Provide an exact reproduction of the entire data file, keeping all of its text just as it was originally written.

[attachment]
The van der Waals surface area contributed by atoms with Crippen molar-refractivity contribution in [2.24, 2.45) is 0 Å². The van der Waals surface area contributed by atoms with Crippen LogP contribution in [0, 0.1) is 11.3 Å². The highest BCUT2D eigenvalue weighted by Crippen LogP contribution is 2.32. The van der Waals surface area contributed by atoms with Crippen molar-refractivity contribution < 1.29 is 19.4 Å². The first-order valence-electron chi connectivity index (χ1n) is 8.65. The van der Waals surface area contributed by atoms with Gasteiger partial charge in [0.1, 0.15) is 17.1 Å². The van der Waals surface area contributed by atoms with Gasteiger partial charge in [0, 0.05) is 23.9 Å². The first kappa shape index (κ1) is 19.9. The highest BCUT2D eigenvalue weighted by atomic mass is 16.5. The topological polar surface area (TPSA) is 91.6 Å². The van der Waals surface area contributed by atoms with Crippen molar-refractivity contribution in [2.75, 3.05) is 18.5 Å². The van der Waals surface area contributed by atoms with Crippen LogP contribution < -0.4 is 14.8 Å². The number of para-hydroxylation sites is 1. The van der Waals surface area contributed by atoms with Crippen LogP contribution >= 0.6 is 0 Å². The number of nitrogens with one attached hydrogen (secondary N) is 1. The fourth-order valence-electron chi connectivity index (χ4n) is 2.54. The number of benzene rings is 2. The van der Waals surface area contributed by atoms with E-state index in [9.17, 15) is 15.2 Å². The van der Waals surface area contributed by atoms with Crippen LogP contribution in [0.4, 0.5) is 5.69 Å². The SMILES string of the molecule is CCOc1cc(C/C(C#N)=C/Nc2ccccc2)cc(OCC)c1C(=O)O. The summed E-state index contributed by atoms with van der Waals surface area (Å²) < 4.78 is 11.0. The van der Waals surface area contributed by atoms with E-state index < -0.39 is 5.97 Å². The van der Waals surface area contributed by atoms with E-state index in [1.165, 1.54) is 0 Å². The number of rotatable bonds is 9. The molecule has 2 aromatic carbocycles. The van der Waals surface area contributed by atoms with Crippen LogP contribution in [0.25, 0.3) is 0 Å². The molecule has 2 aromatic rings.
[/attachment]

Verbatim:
The van der Waals surface area contributed by atoms with Crippen molar-refractivity contribution in [2.24, 2.45) is 0 Å². The van der Waals surface area contributed by atoms with Crippen LogP contribution in [0, 0.1) is 11.3 Å². The highest BCUT2D eigenvalue weighted by Crippen LogP contribution is 2.32. The van der Waals surface area contributed by atoms with Crippen molar-refractivity contribution < 1.29 is 19.4 Å². The first-order valence-electron chi connectivity index (χ1n) is 8.65. The van der Waals surface area contributed by atoms with Gasteiger partial charge in [0.1, 0.15) is 17.1 Å². The van der Waals surface area contributed by atoms with Gasteiger partial charge in [0, 0.05) is 23.9 Å². The first kappa shape index (κ1) is 19.9. The highest BCUT2D eigenvalue weighted by atomic mass is 16.5. The topological polar surface area (TPSA) is 91.6 Å². The van der Waals surface area contributed by atoms with Crippen molar-refractivity contribution in [2.75, 3.05) is 18.5 Å². The van der Waals surface area contributed by atoms with Crippen LogP contribution < -0.4 is 14.8 Å². The number of para-hydroxylation sites is 1. The van der Waals surface area contributed by atoms with Crippen LogP contribution >= 0.6 is 0 Å². The number of nitrogens with one attached hydrogen (secondary N) is 1. The fourth-order valence-electron chi connectivity index (χ4n) is 2.54. The number of benzene rings is 2. The van der Waals surface area contributed by atoms with E-state index in [9.17, 15) is 15.2 Å². The van der Waals surface area contributed by atoms with Crippen LogP contribution in [0.4, 0.5) is 5.69 Å². The SMILES string of the molecule is CCOc1cc(C/C(C#N)=C/Nc2ccccc2)cc(OCC)c1C(=O)O. The summed E-state index contributed by atoms with van der Waals surface area (Å²) < 4.78 is 11.0. The van der Waals surface area contributed by atoms with E-state index < -0.39 is 5.97 Å². The van der Waals surface area contributed by atoms with E-state index in [1.165, 1.54) is 0 Å². The number of rotatable bonds is 9. The molecule has 2 aromatic carbocycles. The van der Waals surface area contributed by atoms with Crippen LogP contribution in [0.25, 0.3) is 0 Å². The molecule has 2 aromatic rings.